In a 2000 case, the Court of Appeals made several rulings both reversing and affirming Judgments Notwithstanding the Verdict (JNOVs) that were granted after the trial of a very serious Jefferson Parish accident.
In October 1995 Michael Mashburn was driving east on 1-10 on the downslope of Bonnabel Boulevard, Jefferson Parish, when he lost control of his vehicle and struck the guardrail. He came to a stop blocking the left lane. Minutes later another car came over the overpass and struck Mashburn’s car. The second car was knocked across three lanes of traffic, struck the right guardrail, and came to rest blocking the right lane. The state police came to the scene. Within a couple of minutes of their arrival a motorcycle driven by Sean Schneider slid into another car stopped in the accident traffic. Schneider was thrown off and killed. About 100 feet back, another motorcyclist, Mendoza, was also involved in an accident and was seriously injured (requiring a partial leg amputation).
At trial, the jury granted judgment in favor of plaintiffs Mendoza and Schneider, (via his parents) and against Mashburn and his insurance company. Mashburn and the plaintiffs moved for JNOVs which were granted by the trial court. The JNOVs found the police officers liable for the motorcycle accidents for failing to properly secure the scene and warn drivers of potential danger and altered the damage awards to both Mendoza and Schneider. Upon appeal, the 5th Circuit Louisiana Court of Appeals reversed the JNOV with respect to police officer liability, affirmed with respect to damages awarded to Mendoza, and reduced damages awarded to Sean Schneider’s parents.
JNOVs are a legal device that can be used to alter jury awards. This can be positive or negative for plaintiffs. For example, at trial, plaintiff Mendoza was awarded $150,000 for physical pain and suffering; $10,000 for emotional distress; $10,000 for loss of enjoyment of life; and nothing for disability. He was also awarded special damages of $94,710 for past medical expenses; $1,500,000 for future medical expenses; $12,000 for past lost wages; and $140,000 for future lost wages. After all three parties moved for a JNOV the trial court:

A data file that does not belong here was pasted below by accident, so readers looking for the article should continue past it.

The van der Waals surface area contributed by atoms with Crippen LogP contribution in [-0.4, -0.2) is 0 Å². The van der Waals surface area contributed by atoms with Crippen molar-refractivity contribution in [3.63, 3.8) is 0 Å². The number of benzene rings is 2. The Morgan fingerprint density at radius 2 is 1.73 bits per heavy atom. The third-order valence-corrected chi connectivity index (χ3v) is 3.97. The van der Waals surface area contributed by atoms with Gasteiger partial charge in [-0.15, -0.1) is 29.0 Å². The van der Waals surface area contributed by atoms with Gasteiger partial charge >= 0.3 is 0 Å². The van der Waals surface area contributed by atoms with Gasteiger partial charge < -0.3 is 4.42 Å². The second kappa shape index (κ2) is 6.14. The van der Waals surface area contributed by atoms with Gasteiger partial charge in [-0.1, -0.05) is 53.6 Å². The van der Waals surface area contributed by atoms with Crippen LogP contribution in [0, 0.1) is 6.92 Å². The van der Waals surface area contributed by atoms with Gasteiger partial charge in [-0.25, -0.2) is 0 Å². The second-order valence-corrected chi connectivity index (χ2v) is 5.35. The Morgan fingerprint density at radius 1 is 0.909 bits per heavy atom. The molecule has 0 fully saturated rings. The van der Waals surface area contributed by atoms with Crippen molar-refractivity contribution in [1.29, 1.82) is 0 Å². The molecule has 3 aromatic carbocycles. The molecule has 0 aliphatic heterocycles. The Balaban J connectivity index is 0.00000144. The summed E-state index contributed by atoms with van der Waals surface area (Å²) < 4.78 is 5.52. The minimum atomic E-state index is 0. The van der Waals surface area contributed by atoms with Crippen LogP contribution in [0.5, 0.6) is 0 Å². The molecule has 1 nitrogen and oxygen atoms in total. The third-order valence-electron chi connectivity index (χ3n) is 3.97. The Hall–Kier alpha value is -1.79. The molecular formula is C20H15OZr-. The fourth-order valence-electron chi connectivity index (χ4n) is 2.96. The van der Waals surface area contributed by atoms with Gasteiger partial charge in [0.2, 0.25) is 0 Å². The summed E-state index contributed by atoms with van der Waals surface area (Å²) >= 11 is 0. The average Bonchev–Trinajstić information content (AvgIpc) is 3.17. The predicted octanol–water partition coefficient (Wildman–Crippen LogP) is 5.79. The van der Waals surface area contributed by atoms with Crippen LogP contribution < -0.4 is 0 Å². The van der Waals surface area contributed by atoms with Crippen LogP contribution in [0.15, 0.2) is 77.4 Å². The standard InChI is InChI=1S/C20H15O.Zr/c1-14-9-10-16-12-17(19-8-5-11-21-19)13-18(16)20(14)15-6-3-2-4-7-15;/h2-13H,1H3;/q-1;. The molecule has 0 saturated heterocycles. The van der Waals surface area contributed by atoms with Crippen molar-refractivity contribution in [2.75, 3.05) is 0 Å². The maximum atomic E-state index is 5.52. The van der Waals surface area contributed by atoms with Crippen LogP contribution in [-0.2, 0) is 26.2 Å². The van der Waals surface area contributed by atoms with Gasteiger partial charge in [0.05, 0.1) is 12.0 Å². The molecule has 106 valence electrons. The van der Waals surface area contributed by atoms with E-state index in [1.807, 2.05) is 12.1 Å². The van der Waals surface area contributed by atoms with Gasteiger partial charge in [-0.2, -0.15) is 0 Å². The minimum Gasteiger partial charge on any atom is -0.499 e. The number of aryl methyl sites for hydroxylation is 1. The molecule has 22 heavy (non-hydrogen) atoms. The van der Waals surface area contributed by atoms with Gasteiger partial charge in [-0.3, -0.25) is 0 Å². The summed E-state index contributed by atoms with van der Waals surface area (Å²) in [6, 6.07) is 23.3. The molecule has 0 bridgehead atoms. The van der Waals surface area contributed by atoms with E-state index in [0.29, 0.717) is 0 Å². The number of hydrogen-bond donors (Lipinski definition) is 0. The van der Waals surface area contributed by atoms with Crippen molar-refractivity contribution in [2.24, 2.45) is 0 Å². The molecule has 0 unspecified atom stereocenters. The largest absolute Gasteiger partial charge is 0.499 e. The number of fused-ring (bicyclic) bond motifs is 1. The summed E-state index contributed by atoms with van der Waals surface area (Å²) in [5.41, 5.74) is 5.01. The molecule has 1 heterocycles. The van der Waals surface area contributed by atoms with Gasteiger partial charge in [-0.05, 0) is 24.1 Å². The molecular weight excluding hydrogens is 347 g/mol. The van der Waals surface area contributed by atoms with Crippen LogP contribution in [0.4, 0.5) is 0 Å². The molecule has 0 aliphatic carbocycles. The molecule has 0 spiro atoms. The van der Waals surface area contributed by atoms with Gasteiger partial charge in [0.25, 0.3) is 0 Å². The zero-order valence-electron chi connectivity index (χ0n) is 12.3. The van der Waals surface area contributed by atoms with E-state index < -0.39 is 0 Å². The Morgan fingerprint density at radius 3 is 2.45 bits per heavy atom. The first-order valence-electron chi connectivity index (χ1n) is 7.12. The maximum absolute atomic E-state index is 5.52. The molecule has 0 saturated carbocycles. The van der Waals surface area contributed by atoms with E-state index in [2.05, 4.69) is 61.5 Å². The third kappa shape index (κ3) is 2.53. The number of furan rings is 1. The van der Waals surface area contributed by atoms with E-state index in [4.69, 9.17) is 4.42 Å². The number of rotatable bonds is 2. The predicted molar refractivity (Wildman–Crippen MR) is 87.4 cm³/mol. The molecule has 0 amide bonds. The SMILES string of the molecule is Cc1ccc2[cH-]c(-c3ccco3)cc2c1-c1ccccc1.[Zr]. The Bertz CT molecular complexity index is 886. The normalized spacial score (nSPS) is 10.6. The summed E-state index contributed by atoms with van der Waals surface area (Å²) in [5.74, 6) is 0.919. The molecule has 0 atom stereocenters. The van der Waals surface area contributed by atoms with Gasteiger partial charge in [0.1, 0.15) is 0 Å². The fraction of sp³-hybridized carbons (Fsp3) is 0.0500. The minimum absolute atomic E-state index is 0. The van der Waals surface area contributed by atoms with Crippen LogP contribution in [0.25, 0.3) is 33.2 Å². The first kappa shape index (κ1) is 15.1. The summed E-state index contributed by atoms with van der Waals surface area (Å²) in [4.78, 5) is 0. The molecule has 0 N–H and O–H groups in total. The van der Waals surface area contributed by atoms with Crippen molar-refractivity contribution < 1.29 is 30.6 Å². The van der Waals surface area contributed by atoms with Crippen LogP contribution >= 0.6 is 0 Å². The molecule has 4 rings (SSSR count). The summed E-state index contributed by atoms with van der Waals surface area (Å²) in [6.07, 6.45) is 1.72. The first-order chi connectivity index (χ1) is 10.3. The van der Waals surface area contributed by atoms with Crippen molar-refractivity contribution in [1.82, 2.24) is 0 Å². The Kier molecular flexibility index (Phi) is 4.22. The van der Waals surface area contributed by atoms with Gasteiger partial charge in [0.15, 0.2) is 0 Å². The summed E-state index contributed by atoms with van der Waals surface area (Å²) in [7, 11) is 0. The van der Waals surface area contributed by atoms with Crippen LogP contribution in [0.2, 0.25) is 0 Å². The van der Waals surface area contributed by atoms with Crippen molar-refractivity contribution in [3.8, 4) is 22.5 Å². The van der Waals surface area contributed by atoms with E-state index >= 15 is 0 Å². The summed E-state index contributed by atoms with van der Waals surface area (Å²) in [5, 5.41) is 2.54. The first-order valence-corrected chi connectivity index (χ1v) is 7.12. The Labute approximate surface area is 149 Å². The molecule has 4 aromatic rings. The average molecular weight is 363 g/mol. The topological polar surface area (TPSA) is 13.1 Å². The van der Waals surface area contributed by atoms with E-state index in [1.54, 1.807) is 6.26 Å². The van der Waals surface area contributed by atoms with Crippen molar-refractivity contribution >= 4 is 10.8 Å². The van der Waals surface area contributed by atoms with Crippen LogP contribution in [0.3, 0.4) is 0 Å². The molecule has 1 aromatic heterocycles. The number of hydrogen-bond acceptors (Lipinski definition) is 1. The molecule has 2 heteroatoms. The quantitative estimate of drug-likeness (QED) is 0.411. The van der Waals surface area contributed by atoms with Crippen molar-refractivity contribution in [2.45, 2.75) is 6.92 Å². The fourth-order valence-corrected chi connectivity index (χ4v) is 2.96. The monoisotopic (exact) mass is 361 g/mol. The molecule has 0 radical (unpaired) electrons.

found there was insufficient evidence to support the jury’s award of future medical expenses and that the jury erred in its awards for emotional distress as well as disability and loss of enjoyment of life. The trial court then awarded $150,000 for physical pain and suffering; $150,000 for past, present and future emotional distress; $100,000 past, present, and future disability; $100,000 for loss of enjoyment of life; and $250,000 future medical expenses. The jury awards for past and future lost wages, and past medical expenses were confirmed
In their decision, the Court of Appeals provides a useful discussion of JNOVs and when they are properly granted.
A JNOV is proper only if “the facts and inferences are so strongly and overwhelmingly in favor of one party,” that, according to the judge, no reasonable person could have arrived at a different verdict. The job of a trial court in considering a motion for JNOV is not to weigh the reliability of the evidence, or reconsider factual findings or the credibility of witnesses. The court considesr all of the evidence and give the non moving party the benefit of every reasonable inference that can be drawn from their evidence. If a JNOV is challenged the appeals court must make the same determination and asks whether the facts points so strongly in favor of the party who moved for the JNOV that reasonable men could not come to an opposite conclusion.
As such, here the Court found that impartial reasonable men could not differ in concluding that Mendoza suffered a disability in the loss of his leg. In addition, given the impact of the injuries, the awards for physical and emotional suffering and loss of employment were abusively low. After they granted Mendoza’s JNOV, the court conducted their own independent assessment of damages and that is where they decreased the special damages awarded because they found that Mendoza did not prove that it was more likely than not (preponderance of the evidence standard) that his future medical expenses would be incurred.
This tragic set of circumstances provides a brief introduction to the realities that exist with civil litigation and the complexities that must be navigated in a successful claim.